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President's Message

Happy Fall, everyone!

Like many people, I look forward to fall every year. Changing leaves, sweater weather, and a great excuse to enjoy time with friends and take in a football game. I was grateful for the IVMA tailgate this past weekend which allowed me to do just that! I also had the opportunity to attend several other events last week honoring the lives and legacies of two of the greatest Cyclones in history: Frederick Douglass Patterson (DVM ’23, Masters in Vet Path ’27) and Jack Trice. On Oct. 4, our own ISU CVM’s main academic building was aptly renamed Patterson Hall in honor of Dr. Frederick D. Patterson. Dr. Patterson’s impressive list of accomplishments and the positive impact he had on higher education and our profession will live long into the future. On Oct. 7, Iowa State hosted the Jack Trice Legacy Football Game in the stadium that honors his name. The following day, on the 100th anniversary of his death from injuries sustained in a 1923 football game, Trice was honored with a central campus ceremony, including the awarding of a posthumous degree in animal husbandry to his family members.

Attending these inspiring events over the past week got me thinking a lot about legacies - both my own and the people who have left lasting impacts on me. That list of people is far too long for this article but if I had to choose just one, it would be my Grandma Tillie. My grandma was kind, resilient, and had this ability to matter-of-factly put things in perspective like no one else I’ve ever met. Although she didn’t have a lot of opportunities to travel, I always considered her to be an adventurer. After all, she lived alone on her acreage in northern Iowa well into her senior years - an adventure in and of itself (speaking from experience)! When my son and I took our road trip to Montana this past summer, I knew it was an adventure my grandma would have been proud of. The trip initially came out of an invitation from the Montana VMA to speak at their Annual Conference in Missoula on honey bee medicine. When I discovered Happy Fall, Everyone! Missoula was holding their annual half marathon that same weekend, it quickly turned into a mom and son road trip and a chance to race in one of the most beautiful parts of the country. Together, we drove across the states of SD, WY, and MT and explored Spearfish Canyon, Devil’s Tower, Missoula, and Glacier National Park. We went hiking, ziplining, trekked with llamas, and hit the wildlife viewing jackpot. I had the chance to present honey bee CE with retired veteran Sergeant Chuck Lewis, founder of Plan Bee, where he supports other veterans by teaching them the art of beekeeping. And last but not least, Thomas and I finished that half marathon. It was a trip for the ages.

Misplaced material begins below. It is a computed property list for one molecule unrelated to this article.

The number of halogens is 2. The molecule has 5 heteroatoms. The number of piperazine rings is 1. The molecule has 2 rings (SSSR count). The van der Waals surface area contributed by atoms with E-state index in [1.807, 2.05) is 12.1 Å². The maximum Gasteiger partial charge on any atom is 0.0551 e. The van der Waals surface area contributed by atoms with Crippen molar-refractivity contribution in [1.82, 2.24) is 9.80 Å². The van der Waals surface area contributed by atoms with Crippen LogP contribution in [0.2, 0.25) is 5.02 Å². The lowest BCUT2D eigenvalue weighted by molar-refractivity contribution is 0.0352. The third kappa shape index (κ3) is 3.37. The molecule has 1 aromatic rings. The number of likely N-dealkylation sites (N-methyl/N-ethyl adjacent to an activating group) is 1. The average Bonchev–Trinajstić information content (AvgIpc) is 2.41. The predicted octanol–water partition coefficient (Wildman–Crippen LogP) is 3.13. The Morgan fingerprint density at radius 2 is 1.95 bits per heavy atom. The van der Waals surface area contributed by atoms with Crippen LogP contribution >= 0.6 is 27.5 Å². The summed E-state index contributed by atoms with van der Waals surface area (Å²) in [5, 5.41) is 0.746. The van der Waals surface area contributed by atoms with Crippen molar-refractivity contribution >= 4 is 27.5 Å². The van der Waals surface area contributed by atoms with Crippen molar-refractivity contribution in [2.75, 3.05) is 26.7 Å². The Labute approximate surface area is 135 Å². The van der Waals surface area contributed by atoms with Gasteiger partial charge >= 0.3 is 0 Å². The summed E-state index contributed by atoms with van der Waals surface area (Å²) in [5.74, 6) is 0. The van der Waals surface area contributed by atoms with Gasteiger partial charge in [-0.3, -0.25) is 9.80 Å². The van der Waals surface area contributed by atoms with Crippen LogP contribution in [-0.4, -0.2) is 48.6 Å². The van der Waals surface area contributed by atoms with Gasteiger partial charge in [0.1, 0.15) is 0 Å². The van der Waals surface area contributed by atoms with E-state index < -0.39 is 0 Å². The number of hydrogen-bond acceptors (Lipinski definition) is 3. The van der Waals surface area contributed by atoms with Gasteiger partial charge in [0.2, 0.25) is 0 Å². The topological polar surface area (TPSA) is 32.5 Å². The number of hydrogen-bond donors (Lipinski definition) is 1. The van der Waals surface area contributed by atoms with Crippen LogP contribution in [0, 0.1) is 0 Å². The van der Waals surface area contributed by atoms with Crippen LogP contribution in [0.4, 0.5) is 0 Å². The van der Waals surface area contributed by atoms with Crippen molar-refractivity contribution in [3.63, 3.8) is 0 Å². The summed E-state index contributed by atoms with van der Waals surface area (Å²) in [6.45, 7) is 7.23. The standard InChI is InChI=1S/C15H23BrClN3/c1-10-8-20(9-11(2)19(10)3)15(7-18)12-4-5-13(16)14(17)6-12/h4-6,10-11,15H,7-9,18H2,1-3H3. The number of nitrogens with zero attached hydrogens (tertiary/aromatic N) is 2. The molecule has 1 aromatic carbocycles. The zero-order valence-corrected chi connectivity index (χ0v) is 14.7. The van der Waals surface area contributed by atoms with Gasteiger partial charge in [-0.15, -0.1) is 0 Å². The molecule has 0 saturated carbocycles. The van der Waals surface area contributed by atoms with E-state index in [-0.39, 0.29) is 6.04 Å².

This was my first adventure out west since a camping trip to Yellowstone back in 2016. My grandma and I used to talk on the phone frequently so before leaving on that trip, I called her to discuss the planned itinerary. She reminisced about her own visit to Yellowstone many years before and as we ended the conversation, her parting words to me were “Have fun! Don’t fall off a cliff.” While it sounds simple up front, I think it was her unique way of telling me to get out of my comfort zone, explore the world, and go right up to the edge of the cliff. Just don’t fall off. Little did I know, but that was the last conversation I would ever have with her. Just six days later, I would wake up on my first morning in Yellowstone National Park to the news that she was gone. I dearly miss her, but I know that her legacy lives on through me and the many other lives she touched.

So, when it comes to veterinary medicine, how does each of us leave our own legacy? How do we pay it forward to the next generation and beyond? I would encourage you to give it some thought. While we may not all be able to have the same level of influence that Dr. Patterson and Jack Trice did, we can still make a positive impact. One simple way is to support the IVMA Foundation which helps to fund scholarships for ISU veterinary students and directly benefits the future and legacy of our profession. We’ll be featuring some of these students, now graduate veterinarians, in upcoming columns to highlight the impact that your donation can make. Donating is easy! Just visit, click on the blue box “IVMA Foundation”, then “Make a Donation”. Or better yet, consider becoming a Foundation Fellow. Call the IVMA Office or visit the website above to learn more. I hope you’ll consider making this part of your legacy in veterinary medicine.

Until next time…

Dr. Kristen Clark